The Wash
The orange safety cones were intended to block off existing tents and prevent the erection of new ones. However, encampment residents have incorporated them into new structures. (Alice Berry / The Wash)

Activists, council members raise concerns about homeless encampment pilot program following NoMa closures

Nearly two weeks after a NoMa encampment resident was bulldozed during a clearing, activists are unsure whether the man has found housing.

D.C. council members and activists continue to criticize the Office of the Deputy Mayor of Health and Human Services’ encampment pilot program after two homeless encampment closures in NoMa on Oct. 4.

DMHHS posted on its website that it would conduct a “full clean up” of the L and M Street NE on Oct. 28. DMHHS had intended to permanently close both encampments on Oct. 4 but paused one clearing after it accidentally bulldozed a man who was still inside his tent.

DMHHS said the man was unharmed but was provided medical treatment as a precaution. But some activists are doubtful.

“He was sedated in the hospital and suffered physical injuries as well as emotional trauma,” said Cairo X of TLC Mutual Aid.

The man, who had a housing voucher at the time of the clearing, was allowed to leave the hospital that night. Activists arranged to have him stay in a hotel after he was discharged.

D.C. Councilmember Brooke Pinto, who represents Ward 2, published on Twitter a letter she and seven other council members wrote to Deputy Mayor Wayne Turnage on Oct 12.

“We were extremely disturbed, distressed, and disappointed to see a bulldozer injure a resident in a tent at the NoMa encampment. This is wholly unacceptable and must never happen again,” Pinto wrote.

But activists say DMHHS has continued to use bulldozers and other heavy machinery at clearings.

DMHHS conducted an unannounced clean-up at M Street NE on Oct. 19, according to Shannon Clark of Remora House, an organization that provides supplies to unhoused people in D.C.

“That they have shown up multiple times with heavy machinery shows that they don’t care about housing people, they care about clearing out tents,” Clark said.

Councilmember-at-large Elissa Silverman published her own letter to Turnage on Twitter on Oct. 7.

Despite initial optimism about the pilot, “as time has gone on I have become convinced that despite good intentions our current approach does not adequately protect the health and safety of anyone,” Silverman wrote.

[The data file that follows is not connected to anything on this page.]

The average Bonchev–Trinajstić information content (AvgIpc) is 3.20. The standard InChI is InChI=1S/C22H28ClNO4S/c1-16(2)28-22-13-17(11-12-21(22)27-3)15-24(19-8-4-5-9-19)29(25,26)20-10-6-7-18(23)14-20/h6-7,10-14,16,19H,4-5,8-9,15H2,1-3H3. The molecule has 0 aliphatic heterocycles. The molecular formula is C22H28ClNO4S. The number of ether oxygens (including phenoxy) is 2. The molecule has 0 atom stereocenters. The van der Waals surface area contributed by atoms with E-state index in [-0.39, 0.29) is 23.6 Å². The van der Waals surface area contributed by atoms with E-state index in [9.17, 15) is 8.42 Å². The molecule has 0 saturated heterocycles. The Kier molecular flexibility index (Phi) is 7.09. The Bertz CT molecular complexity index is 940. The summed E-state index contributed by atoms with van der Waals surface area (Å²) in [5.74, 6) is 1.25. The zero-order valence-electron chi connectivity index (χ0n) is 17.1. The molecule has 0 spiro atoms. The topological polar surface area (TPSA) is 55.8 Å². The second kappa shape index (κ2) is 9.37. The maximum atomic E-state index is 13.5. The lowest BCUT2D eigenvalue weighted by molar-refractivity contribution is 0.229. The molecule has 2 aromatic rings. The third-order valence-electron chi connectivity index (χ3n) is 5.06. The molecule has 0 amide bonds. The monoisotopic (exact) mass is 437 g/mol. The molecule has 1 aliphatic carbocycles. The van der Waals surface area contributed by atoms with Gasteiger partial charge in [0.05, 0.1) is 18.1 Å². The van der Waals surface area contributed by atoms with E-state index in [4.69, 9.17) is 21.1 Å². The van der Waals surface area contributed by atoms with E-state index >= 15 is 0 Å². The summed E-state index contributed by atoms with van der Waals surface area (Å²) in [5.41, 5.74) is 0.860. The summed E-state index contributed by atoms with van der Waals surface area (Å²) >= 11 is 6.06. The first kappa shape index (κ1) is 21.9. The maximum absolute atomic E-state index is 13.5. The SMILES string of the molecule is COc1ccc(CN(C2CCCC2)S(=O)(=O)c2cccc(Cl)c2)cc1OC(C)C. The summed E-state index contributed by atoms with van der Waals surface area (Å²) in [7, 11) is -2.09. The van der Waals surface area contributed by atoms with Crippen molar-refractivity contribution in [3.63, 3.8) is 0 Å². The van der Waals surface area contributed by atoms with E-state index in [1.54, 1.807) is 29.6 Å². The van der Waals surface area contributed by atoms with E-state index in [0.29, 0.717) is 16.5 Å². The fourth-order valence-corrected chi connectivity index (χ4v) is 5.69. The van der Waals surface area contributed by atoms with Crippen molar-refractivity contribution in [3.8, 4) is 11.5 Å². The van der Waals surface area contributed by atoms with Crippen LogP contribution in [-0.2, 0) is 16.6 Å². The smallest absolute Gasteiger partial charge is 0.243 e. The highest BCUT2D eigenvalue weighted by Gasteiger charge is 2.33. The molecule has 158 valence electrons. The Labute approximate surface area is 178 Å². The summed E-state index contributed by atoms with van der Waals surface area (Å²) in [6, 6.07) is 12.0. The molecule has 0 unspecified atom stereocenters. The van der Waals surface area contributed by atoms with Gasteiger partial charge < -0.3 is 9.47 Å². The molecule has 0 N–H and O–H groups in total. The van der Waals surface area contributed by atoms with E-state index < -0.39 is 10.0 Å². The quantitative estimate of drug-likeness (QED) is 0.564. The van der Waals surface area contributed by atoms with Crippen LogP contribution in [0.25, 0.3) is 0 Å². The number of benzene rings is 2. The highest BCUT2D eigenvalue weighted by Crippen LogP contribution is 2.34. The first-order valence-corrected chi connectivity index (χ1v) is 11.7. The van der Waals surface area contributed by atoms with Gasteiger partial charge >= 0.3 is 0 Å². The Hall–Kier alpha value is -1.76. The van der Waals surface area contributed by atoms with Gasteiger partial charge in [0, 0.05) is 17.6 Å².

Activist groups and mutual aid organizations have encouraged D.C. residents to make their concerns regarding encampment closures known by launching a letter writing campaign. So far, 4,320 letters have been sent.

Silverman’s letter included six recommendations for DMHHS, including pausing all clearings and asking DMHHS to hold a public roundtable on clearings and provide clearer channels of communication with businesses and other community members.

Activists are less sure the encampment pilot can have a positive effect even if it is modified.

“Homelessness is a feature of capitalism, not a flaw. If we don’t realize when we walk past unhoused people that this could happen to us, it keeps us complacent,” Cairo X, of TLC Mutual Aid, said.

The Oct. 4 clearings were originally slated for Sept. 20 before being rescheduled for Sept. 27, as the city failed to provide the two weeks’ notice required by law. They were rescheduled a second time in part because of petitions activists circulated protesting the closures, according to Reginald Black, Executive Director of the People for Fairness Coalition.

DMHHS hoped to improve public health and safety conditions through the encampment pilot program. The NoMa Business Improvement District published an open letter complaining about the encampments in August 2019, citing public health and safety concerns.

“NoMa BID is aware of the complexity of this effort and understands that this is going to be an ongoing process from which the District and service providers will learn and develop best practices. We are optimistic that this pilot will help inform future efforts to identify and implement new solutions to address chronic and unsheltered homelessness for individuals,” NoMa BID president Maura Brophy said in a statement via email.

Elected officials and activists have criticized DMHHS for working quickly rather than carefully.

“It’s not sufficiently clear why the timeline is the way that it is,” said Maya Brennan, Silverman’s housing advisor. “It’s hasty, in the no-tent component.”

Concrete blocks at the M Street NE encampment prevent both unhoused people and pedestrians from using the path. “We could have one side of the street available for right of way, and the other available for tents,” Brennan said. (Alice Berry / The Wash)

DMHHS’s website shows it has scheduled clean-ups at L and M Streets NE for Oct. 28, and a photo uploaded to Twitter shows a sign had been posted at the L Street encampment. No such sign has been posted at the M Street encampment.

Brennan echoed activists’ concerns about poor communication.

“We get answers from the deputy mayor’s office about why no-encampment is necessary, but we don’t get the followup dialogue to see whether those answers hold water.”

Advocates for unhoused people and elected officials agree that those living in encampments need permanent housing.

“There is no debate that the conditions people are living in under those underpasses in NoMa are inhumane and unsustainable,” Brennan said.

“We just want to figure out what the sustainable solution is.”

Alice Berry

Alice Berry is a student journalist interested in longform reporting. She covers NoMa, Gallaudet and Trinidad for The Wash. In the past, she has covered hiring issues, health code violations and criminal justice as a staff reporter and editor-in-chief at Rhodes College.

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